"I've never found the licensing situation to be very advantageous," says Jacques Servier. "You are generally subjugated to the politics of giving out licences. In the field of research, the most invaluable thing is to be independent."
Small, yet distinguished
In the case of US-based Stiefel, the world's largest privately-owned dermatology company, access to sufficient funding and a lack of shareholders to answer to has helped the company remain privately-owned and keep its skin specialisation for 160 years.
"There's something about not having to worry about our numbers at the end of the quarter," said Brent Stiefel, the company's vice president for corporate development and a member of the sixth generation to be involved in the company. "I think if we were public, people would push us to enter into peripheral markets – women's health, pediatrics – whereas for the time being we stay focused and enjoy staying focused on our niche."
At the same time, the fact that the company is run by a small number of family members – father Charles is CEO and president while brother Todd is vice president in charge of global strategy – has given it the flexibility, in recent years, to expand into new areas that pose more potential risks for both the company and patients.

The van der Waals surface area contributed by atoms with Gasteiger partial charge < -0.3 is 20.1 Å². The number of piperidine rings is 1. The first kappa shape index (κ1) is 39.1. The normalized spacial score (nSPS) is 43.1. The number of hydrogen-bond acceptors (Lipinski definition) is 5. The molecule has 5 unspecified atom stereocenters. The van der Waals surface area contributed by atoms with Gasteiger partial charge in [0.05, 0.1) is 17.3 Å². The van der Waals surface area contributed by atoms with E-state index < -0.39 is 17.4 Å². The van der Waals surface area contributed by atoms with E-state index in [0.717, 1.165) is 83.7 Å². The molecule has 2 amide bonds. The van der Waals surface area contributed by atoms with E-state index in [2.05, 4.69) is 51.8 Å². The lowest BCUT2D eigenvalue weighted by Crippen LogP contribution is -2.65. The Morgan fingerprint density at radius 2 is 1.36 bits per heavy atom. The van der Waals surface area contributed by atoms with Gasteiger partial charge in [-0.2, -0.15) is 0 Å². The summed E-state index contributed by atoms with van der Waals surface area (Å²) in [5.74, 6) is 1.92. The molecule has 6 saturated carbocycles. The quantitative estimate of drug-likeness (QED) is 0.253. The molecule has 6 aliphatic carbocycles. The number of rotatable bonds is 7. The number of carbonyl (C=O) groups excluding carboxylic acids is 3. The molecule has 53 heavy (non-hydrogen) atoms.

These new product areas include systemic drugs such as Soriatane, a medication for the treatment of psoriasis and albaconazole, a broad-spectrum antifungal medication. Both medicines can be administered orally, a departure for a company that had previously concentrated on more conservative topical treatments, and one that requires more complicated regulatory licences.
As a result of its expansion into this new direction, the company has had to make additional manpower investments to build its expertise in pharmaco-vigilance, and in late April announced it would spend more than $50 million over the next five years on a new research facility in North Carolina – not an insignificant sum given that Stiefel's annual revenues are around $1 billion, according to sources familiar with the company.